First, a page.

The Virginia Department of Education (VDOE) recently announced that it was eliminating accelerated math courses before the 11th grade in the name of “equity.” The announcement was part of what is known as the Virginia Mathematics Pathways Initiative (VMPI), which is touted as an effort to revamp and somehow improve instruction in mathematics by “dumbing it down” and lowering standards.
At the heart of this decision is a doctrine pushed by an organization called the National Council of Supervisors of Mathematics (NCSM). The NCSM believes that the problem with student performance in mathematics in our schools is not the quality of the instruction or the methods used. It is that we track performance.
“Tracking is the practice of dividing students into separate classes for high-, average-, and low achievers.” In practice, these might be considered low or high tracks, or some other, similar categorization, and students might be placed into these tracks based on questionable methods using grades and placement exams, perceived ability through teacher recommendation, or non-academic expectations adults have for the students. Much of the research on tracking policies demonstrates the negative effects on certain subgroups of students by denying them access to rigorous coursework.
Yes, the problem is not that the kids can’t add or subtract. It is that we notice that and treat them accordingly. If only we put the kids who don’t know their multiplication tables in the same class with the boys and girls studying calculus it would all be good.
This is only the beginning of the lunacy. It gets much, much worse.
The Bill and Melinda Gates Foundation is bankrolling a program of instruction, which expressly states that math itself is racist.
“White supremacy culture infiltrates math classrooms in everyday teacher actions. Coupled with the beliefs that underlie these actions, they perpetuate educational harm on Black, Latinx, and multilingual students, denying them full access to the world of mathematics.”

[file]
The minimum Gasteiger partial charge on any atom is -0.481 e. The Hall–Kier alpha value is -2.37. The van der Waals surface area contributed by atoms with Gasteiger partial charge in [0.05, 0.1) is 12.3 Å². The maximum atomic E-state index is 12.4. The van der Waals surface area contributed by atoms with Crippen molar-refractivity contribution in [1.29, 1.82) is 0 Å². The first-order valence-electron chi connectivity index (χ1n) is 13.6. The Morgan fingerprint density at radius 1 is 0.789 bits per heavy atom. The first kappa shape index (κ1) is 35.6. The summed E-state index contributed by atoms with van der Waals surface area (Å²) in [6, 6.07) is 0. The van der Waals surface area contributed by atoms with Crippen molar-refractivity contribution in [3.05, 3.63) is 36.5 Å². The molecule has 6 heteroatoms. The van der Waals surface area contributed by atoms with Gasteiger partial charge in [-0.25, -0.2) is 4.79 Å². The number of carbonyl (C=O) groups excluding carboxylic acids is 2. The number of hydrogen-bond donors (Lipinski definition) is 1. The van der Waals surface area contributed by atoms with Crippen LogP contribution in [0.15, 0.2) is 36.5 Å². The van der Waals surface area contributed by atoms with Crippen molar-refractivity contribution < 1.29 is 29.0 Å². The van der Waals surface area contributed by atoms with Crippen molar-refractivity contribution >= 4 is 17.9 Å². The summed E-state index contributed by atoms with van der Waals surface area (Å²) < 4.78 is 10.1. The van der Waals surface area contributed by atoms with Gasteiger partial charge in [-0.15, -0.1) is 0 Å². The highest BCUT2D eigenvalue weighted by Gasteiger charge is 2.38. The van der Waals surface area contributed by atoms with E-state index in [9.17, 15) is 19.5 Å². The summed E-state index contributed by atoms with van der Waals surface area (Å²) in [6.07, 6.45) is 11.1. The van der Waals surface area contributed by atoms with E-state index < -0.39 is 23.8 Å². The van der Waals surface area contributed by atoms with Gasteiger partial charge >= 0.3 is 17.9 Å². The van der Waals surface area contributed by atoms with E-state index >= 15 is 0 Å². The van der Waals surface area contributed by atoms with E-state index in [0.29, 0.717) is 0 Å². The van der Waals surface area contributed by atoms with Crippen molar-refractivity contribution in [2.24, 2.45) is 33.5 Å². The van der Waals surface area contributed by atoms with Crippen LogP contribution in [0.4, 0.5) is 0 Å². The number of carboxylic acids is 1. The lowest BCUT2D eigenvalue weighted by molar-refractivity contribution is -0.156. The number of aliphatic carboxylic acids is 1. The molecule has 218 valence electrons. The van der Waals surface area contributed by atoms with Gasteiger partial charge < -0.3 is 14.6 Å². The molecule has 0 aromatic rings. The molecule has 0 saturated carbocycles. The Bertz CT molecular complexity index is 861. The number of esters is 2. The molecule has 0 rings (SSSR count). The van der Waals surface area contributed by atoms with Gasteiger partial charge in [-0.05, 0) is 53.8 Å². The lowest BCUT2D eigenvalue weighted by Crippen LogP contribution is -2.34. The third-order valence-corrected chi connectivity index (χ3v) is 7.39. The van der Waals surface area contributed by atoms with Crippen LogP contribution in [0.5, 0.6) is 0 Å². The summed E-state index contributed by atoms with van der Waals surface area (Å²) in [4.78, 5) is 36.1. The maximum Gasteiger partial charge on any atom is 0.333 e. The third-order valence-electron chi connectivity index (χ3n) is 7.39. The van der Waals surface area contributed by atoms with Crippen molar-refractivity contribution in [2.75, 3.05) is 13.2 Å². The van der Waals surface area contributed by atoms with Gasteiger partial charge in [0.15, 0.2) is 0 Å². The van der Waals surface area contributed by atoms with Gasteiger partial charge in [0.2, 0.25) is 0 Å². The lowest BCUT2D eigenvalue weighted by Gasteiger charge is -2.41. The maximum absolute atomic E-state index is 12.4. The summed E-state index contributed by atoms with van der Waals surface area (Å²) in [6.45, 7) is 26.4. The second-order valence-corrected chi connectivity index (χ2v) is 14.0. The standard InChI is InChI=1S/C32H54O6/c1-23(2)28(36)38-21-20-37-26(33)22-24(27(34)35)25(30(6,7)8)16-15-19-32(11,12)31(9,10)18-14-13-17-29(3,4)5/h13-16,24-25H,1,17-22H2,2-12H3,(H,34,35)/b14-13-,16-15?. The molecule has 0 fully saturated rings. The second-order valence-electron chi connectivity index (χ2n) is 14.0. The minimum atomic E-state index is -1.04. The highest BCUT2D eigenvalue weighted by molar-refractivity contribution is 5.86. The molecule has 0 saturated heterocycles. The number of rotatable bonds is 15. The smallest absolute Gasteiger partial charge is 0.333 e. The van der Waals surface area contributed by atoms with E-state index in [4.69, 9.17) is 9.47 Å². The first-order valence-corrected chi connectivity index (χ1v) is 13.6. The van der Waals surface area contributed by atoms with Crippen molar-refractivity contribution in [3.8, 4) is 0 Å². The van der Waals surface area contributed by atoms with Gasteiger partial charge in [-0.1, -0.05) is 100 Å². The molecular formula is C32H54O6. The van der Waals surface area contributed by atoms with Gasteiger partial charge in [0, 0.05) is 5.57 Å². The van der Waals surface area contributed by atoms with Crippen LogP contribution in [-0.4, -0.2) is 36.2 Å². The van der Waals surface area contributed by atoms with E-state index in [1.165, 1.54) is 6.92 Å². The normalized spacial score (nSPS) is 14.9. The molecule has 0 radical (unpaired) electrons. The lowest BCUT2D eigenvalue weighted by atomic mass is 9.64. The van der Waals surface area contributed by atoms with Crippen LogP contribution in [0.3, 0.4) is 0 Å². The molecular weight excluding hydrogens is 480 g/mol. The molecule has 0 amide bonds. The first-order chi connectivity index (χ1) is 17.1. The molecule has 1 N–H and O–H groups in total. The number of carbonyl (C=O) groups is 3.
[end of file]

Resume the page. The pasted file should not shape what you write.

The materials provided for their program of instruction identify a host of specific practices, which are racist and should be avoided.
“White supremacy culture shows up in math classrooms when… Grading practices are focused on lack of knowledge. Instead… Grades are traditionally indicative of what students can’t do rather than what they can do, reinforcing perfectionism.”
“White supremacy culture shows up in math classrooms when… Students are required to “show their work” in only one way. Instead… Math teachers ask students to show work so that teachers know what students are thinking, but that can center the teacher’s need to understand rather than student learning. Teachers should seek to understand individual student perspectives and focus on students showing their work in ways that help students learn how to process information.”
“White supremacy culture shows up in math classrooms when… The focus is only on getting the “right” answer. Instead… The concept of mathematics being purely objective is unequivocally false, and teaching it is even much less so. Upholding the idea that there are always right and wrong answers perpetuate objectivity as well as fear of open conflict. “
“White supremacy culture shows up in math classrooms when… Teachers are teachers and students are learners. Instead… Unique to mathematics is the idea that new learning comes from the teacher. Even when learning is connected to previous knowledge and experiences, the idea is often that teachers provide the learning and are in charge of disseminating new information. This reinforces the ideas of paternalism and power hoarding.”